The EU is on a mission to transform its energy systems and slash its carbon emissions – its very own climate law commits to it. This transformation is needed now more than ever. The war in Ukraine has made the need to increase energy efficiency and ramp up renewables even more urgent as the EU seeks to become less dependent on gas imports.
There is no way to do this without colossal investment – €390bn ($431.21bn) will be needed every year to reach climate neutrality by 2050 and meet the interim target of a 55% cut in greenhouse gas (GHG) emissions by 2030.
Without making some robust changes to the rules for public spending, that is going to be hard to do. This is why the EU’s new state aid rules, and how they are enforced, are so important. Badly judged subsidies, tax breaks, interest-free loans and other financial advantages could derail our efforts to head off climate change. It is the EU’s responsibility to make sure these are not slipping through at national level.
As of 27 January 2022, a new set of state aid rules is in place. State aid – financial advantages a national or regional government confers on a company – must in principle be approved by the European Commission. Using so-called state aid guidelines, the Commission assesses whether the aid supports the development of any lawful economic activity, without harming competition and trade in the internal market to an extent that would go against the common interest. In theory, if the aid does not meet the rules in the guidelines, it is unlikely to be authorised.
The new EU Guidelines on State aid for climate, environmental protection and energy (the ‘CEEAG’) are a much-needed update as they streamline how EU countries can subsidise the energy transition and increase the level of climate and environmental protection.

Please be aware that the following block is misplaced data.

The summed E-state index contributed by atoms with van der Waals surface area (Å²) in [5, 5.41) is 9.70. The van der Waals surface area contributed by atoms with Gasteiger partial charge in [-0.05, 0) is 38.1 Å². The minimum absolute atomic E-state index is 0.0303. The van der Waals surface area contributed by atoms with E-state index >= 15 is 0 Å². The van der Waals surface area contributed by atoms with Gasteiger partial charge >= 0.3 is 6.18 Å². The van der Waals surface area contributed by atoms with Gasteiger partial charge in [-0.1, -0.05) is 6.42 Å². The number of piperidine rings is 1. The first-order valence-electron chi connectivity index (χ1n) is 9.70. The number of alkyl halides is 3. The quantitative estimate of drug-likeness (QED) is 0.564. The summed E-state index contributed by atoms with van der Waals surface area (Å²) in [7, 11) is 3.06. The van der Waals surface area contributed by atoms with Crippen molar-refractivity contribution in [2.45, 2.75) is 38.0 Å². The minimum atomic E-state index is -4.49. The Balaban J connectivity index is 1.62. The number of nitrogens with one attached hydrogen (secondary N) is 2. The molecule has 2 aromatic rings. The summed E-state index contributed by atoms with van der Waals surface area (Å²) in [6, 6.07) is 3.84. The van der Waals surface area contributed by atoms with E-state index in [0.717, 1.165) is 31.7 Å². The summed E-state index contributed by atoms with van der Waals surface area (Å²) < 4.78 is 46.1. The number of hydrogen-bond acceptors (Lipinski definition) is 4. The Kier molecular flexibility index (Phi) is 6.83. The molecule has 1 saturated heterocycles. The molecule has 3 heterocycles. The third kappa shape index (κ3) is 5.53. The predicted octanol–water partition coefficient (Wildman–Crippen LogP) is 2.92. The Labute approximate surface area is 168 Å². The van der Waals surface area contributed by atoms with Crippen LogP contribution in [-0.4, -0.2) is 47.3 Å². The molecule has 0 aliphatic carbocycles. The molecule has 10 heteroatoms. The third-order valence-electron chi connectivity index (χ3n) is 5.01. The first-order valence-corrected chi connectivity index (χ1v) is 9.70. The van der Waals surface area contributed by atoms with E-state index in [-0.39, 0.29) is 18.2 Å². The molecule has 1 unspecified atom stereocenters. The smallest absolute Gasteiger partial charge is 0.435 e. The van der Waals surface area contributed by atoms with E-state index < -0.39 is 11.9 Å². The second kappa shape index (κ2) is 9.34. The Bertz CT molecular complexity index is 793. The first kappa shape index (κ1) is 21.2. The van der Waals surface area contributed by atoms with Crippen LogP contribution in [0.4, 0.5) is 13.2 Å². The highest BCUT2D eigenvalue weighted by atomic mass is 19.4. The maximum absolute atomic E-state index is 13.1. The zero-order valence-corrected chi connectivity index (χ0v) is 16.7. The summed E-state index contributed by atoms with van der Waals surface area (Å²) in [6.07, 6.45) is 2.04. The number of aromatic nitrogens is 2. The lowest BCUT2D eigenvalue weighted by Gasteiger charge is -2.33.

They enable governments to support the deployment of renewables, energy efficiency, low-carbon and renewable hydrogen, clean mobility, coal phase-outs and nature restoration.
Unfortunately, they also leave the door wide open for taxpayers’ money to go to climate-harming energy projects.
To accelerate the energy transition, the CEEAG should have been built around three focus areas: stimulating the deployment of sustainable green energy, phasing out fossil fuels and reducing energy consumption. Although the guidelines cover these issues, they do not fully commit to them – and risk fatally holding back the energy transition.
Renewables and community energy support
The CEEAG finally recognise the important role citizens can play in decarbonising the EU’s energy systems by allowing renewable energy communities to receive dedicated financial support.
To meet national and EU-level climate targets, we also need to rapidly deploy renewables at a much larger scale. The guidelines continue to support them through technology-specific schemes. This ensures that renewables are ramped up irrespective of other decarbonisation technologies promoted by a new ‘technology-neutral’ approach. The latter means that from now on, in principle, all technologies that can reduce or remove GHG emissions should compete to receive financial aid based on the amount of GHGs reduced per euro of subsidy spent. In the past, aid was awarded based on the cost per unit of energy produced.